By JEFF LUND
February 17, 2015
A trip is not just about the pictures, but a memory isn’t really complete without them.
Left without a frame of reference or guide, the brain can do all sorts of things. (This is why the one you lost is always the biggest). But a picture, even if it’s one of those locked-elbowed, shove-it-at-the-camera types that would make the fish look Biblical if your fingers didn’t wrap around it, takes the guesswork out. It was an exact, accurate moment, leaving just the events leading up to and after, prone to embellishment.
In the world of fishing and hunting there is an understood element of braggadocio. It’s a natural reaction to hold a fish up (and out) and get a shot for the computer archives to go with the one behind your eyes. So naturally, you want it to look good.
You buy a nice camera to take nice pictures and why spend $450 or more just to use the automatic setting? If you’re alone, and in a catch and release situation, you want to take a picture as quickly as possible as to preserve the life of the fish. You set the timer, get the photo, and let the fish go. Only then do you realize the ISO was set for daytime in desert rather than overcast in Alaska, so you’re chances of fixing it in Photoshop are about the same as Jessica Alba being next year’s Valentine.
That happened to me. The picture part, not the Jessica Alba part.
The moment is still there in my memory, but the proof is ruined. It doesn't ruin the trip, but when anyone asks about the fish, they have to take my word for it. Which they say they do, but you know the saying about fishermen and their lies...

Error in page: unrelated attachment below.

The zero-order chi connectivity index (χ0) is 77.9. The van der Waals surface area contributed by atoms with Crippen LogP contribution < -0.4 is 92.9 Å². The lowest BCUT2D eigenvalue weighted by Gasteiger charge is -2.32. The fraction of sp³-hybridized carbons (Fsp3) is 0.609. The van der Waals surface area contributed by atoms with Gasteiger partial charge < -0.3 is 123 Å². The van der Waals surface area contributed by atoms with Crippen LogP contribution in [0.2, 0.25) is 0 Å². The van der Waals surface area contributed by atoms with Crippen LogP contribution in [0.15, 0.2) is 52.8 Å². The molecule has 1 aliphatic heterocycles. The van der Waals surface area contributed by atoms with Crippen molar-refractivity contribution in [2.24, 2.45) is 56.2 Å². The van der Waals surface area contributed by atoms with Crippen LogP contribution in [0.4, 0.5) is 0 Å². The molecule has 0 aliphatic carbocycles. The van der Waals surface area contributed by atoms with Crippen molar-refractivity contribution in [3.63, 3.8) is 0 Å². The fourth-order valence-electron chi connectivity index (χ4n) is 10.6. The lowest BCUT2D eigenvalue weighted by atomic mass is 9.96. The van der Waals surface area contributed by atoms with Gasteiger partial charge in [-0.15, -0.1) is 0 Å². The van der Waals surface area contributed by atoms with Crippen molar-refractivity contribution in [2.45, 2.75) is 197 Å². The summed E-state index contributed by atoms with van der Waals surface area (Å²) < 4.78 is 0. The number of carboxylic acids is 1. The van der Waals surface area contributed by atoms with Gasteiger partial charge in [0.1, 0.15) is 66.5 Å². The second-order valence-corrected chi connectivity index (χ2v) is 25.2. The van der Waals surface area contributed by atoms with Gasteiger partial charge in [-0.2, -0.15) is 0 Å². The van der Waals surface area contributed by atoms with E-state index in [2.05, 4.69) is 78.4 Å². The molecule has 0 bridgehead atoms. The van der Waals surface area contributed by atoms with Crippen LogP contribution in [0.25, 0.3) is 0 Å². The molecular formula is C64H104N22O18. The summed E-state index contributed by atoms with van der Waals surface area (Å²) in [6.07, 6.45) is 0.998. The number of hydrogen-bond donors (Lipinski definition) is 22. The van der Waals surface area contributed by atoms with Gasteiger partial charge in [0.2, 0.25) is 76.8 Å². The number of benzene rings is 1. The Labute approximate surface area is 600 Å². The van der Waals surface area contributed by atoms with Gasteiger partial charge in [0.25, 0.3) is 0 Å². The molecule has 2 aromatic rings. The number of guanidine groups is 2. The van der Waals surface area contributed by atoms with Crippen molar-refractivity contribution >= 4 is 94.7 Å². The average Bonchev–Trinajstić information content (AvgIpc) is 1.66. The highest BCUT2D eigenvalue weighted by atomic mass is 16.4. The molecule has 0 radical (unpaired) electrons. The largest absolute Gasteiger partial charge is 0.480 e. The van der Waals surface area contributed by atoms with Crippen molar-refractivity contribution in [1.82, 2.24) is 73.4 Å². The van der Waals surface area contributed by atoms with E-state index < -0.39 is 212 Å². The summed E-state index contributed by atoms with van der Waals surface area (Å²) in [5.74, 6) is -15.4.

I was showing a couple of close friends an unnamed body of water which can be easily found on Google Earth if you know where to look. I had already lost a fish, and we were working back upriver to spots we had already hit when my fly searched through a riffle and found a mouth. The water was just over the top of the bank, making a waist -high table of sorts. My gear and camera bags were off to the side on a tuft of grass. I worked the steelhead to shore, tailed it, then as it recovered in the two inches of water that spilled onto the shelf, I grabbed my camera, set the timer and held up the fish. Big smile, beautiful fish. I took another, then released it.
I didn’t think to look at the image because I had just held the thing in my hands. When I met the others I scrolled through to find a sharp, close up of absolute darkness. A starless night sky in the shape of a big fish.
Yeah it was great to be out with my friends. Yeah the weather was great, but I had actually caught a steelhead. A big one. It wasn’t a “you gave it your best shot” 14th place ribbon type day. I got one and the fragile mind of a steelhead fisherman sometimes just needs to scroll through the digital library weeks later and remember what life is like when it doesn’t involve work. I documented blackness - a steelhead-shaped hole.
Given some time, perspective returns. It’s just a picture. Though documentation is easier and probably more important to us than ever before, missing out on a picture isn’t a big deal.
Especially when you catch three in fifteen minutes the next day - and a competent friend is there waiting with a camera.
Jeff Lund is a Teacher, Freelance Writer, living in Ketchikan, Alaska